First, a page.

Not only are we rapidly expanding our strategic businesses globally, we are also creating management platforms. Global standards for elements such as governance, internal control mechanisms, accounting standards and information technology infrastructure are decided, and applications for each business and country are prioritized based on these.

Kobayashi Are only strategic businesses subject to mergers & acquisitions? What criteria are used to select strategic businesses?

Miyaji We deeply value growth businesses. All the companies we have acquired over the last five years are growth businesses. Our chemical business grew rapidly after our 2017 acquisition of Vinythai in Thailand. This is a commodity-based business. Thus, it cannot be called a strategic business. But it is still considered as a growth business.

In terms of strategic businesses, we have invested approximately 200 billion yen in the life science business over the past five years, and approximately half of that has been used for mergers and acquisitions. Additionally, in the semiconductor-related field, we acquired the electronics business of the U.S. company Park Electrochemical.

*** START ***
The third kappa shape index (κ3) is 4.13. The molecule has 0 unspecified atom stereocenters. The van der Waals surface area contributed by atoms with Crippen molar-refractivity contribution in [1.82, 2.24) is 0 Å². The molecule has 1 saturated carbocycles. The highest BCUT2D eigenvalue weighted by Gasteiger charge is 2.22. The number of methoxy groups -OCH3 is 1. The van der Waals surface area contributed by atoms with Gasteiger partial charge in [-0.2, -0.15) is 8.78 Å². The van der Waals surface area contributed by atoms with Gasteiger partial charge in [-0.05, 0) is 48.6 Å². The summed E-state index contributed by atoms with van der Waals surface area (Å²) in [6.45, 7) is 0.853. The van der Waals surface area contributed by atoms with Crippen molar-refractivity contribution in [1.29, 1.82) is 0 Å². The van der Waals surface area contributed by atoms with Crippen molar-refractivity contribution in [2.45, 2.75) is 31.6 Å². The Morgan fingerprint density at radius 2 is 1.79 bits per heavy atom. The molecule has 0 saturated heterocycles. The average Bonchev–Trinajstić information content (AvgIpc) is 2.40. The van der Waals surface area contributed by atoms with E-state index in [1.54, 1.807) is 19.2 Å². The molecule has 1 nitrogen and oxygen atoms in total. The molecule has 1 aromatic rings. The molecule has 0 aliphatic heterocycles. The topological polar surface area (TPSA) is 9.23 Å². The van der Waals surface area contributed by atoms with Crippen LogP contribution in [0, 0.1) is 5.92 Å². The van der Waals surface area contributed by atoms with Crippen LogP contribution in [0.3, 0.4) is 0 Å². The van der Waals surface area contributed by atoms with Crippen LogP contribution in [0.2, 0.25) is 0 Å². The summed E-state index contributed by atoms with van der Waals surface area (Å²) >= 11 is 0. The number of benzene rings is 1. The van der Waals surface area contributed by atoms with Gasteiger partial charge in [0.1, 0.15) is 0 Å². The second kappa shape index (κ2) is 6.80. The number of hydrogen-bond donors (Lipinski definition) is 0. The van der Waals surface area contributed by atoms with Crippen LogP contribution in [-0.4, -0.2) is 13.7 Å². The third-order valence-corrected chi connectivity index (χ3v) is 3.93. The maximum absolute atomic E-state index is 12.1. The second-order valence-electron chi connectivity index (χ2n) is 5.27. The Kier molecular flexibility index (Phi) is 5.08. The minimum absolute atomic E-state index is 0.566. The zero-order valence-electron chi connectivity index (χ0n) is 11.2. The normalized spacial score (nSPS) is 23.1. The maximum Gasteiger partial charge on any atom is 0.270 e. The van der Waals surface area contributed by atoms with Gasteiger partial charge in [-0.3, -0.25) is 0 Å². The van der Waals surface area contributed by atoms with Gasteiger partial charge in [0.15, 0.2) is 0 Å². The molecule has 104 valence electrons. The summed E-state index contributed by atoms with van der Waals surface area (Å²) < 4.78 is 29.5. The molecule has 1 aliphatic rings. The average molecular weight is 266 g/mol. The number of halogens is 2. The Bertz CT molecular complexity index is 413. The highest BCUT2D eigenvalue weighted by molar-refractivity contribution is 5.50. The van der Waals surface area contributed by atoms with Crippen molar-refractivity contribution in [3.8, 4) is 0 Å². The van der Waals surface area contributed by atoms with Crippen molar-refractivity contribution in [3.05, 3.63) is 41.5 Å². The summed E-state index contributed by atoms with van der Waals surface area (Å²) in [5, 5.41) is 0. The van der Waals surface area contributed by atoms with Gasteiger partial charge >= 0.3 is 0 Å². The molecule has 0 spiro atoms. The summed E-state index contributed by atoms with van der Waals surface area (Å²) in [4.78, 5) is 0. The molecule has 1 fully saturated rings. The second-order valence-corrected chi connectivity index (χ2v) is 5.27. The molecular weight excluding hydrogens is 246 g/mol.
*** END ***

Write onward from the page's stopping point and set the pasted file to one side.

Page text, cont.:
There are two main criteria when choosing a strategic business. First, it must be asset-light. In such businesses, a small investment can result in a big return. Extending these will contribute to the return on equity of the entire group. Second, it must be resilient to economic fluctuations. The commodity business including glass and some chemical products is easily affected by the economy. However, the life sciences business is not. The electronics field is also expected to grow, regardless of the economy.

Maintain Japan as a manufacturing powerhouse; addressing challenges with real solutions, not deceiving goals.

Kobayashi There is a strong demand for today’s companies to not only have economic value such as a return on equity, but also for social value such as ESG and carbon neutrality. Particularly in the manufacturing industry, which is Japan’s specialty, many issues need to be addressed.

Miyaji Yes, both economic and social value are important. But current tendencies indicate that social value is of more importance. In the materials industry, reducing greenhouse gas (GHG) emissions is a particularly important issue. The first challenge is to create products without imposing an environmental burden. The second challenge is that the products we create must contribute to the environment.